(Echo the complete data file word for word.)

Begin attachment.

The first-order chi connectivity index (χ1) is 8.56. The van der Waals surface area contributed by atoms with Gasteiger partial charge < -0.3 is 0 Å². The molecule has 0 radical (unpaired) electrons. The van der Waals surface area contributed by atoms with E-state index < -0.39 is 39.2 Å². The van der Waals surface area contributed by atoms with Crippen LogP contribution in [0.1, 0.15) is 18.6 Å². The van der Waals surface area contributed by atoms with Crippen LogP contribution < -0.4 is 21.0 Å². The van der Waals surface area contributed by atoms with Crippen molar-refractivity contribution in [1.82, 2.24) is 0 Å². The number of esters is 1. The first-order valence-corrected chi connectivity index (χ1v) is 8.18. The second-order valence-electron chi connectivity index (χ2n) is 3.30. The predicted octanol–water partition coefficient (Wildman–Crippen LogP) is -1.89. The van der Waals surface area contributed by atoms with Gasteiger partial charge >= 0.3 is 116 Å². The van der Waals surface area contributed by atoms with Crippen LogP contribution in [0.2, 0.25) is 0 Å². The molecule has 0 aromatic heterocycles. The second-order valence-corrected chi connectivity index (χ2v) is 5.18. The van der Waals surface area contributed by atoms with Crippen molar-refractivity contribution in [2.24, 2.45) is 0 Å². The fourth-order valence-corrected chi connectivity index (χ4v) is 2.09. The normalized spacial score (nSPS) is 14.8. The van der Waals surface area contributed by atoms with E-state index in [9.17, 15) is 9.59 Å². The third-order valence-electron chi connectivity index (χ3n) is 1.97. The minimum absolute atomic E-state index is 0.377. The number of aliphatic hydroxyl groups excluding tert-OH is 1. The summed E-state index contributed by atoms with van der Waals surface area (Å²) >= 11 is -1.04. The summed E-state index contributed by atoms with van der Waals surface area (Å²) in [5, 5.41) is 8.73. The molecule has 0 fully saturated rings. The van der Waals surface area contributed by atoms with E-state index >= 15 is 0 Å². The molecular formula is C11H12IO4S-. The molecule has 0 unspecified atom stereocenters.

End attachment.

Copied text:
The first-order chi connectivity index (χ1) is 8.56. The van der Waals surface area contributed by atoms with Gasteiger partial charge < -0.3 is 0 Å². The molecule has 0 radical (unpaired) electrons. The van der Waals surface area contributed by atoms with E-state index < -0.39 is 39.2 Å². The van der Waals surface area contributed by atoms with Crippen LogP contribution in [0.1, 0.15) is 18.6 Å². The van der Waals surface area contributed by atoms with Crippen LogP contribution < -0.4 is 21.0 Å². The van der Waals surface area contributed by atoms with Crippen molar-refractivity contribution in [1.82, 2.24) is 0 Å². The number of esters is 1. The first-order valence-corrected chi connectivity index (χ1v) is 8.18. The second-order valence-electron chi connectivity index (χ2n) is 3.30. The predicted octanol–water partition coefficient (Wildman–Crippen LogP) is -1.89. The van der Waals surface area contributed by atoms with Gasteiger partial charge >= 0.3 is 116 Å². The van der Waals surface area contributed by atoms with Crippen LogP contribution in [0.2, 0.25) is 0 Å². The molecule has 0 aromatic heterocycles. The second-order valence-corrected chi connectivity index (χ2v) is 5.18. The van der Waals surface area contributed by atoms with Crippen molar-refractivity contribution in [2.24, 2.45) is 0 Å². The fourth-order valence-corrected chi connectivity index (χ4v) is 2.09. The normalized spacial score (nSPS) is 14.8. The van der Waals surface area contributed by atoms with E-state index in [9.17, 15) is 9.59 Å². The third-order valence-electron chi connectivity index (χ3n) is 1.97. The minimum absolute atomic E-state index is 0.377. The number of aliphatic hydroxyl groups excluding tert-OH is 1. The summed E-state index contributed by atoms with van der Waals surface area (Å²) >= 11 is -1.04. The summed E-state index contributed by atoms with van der Waals surface area (Å²) in [5, 5.41) is 8.73. The molecule has 0 fully saturated rings. The van der Waals surface area contributed by atoms with E-state index >= 15 is 0 Å². The molecular formula is C11H12IO4S-. The molecule has 0 unspecified atom stereocenters.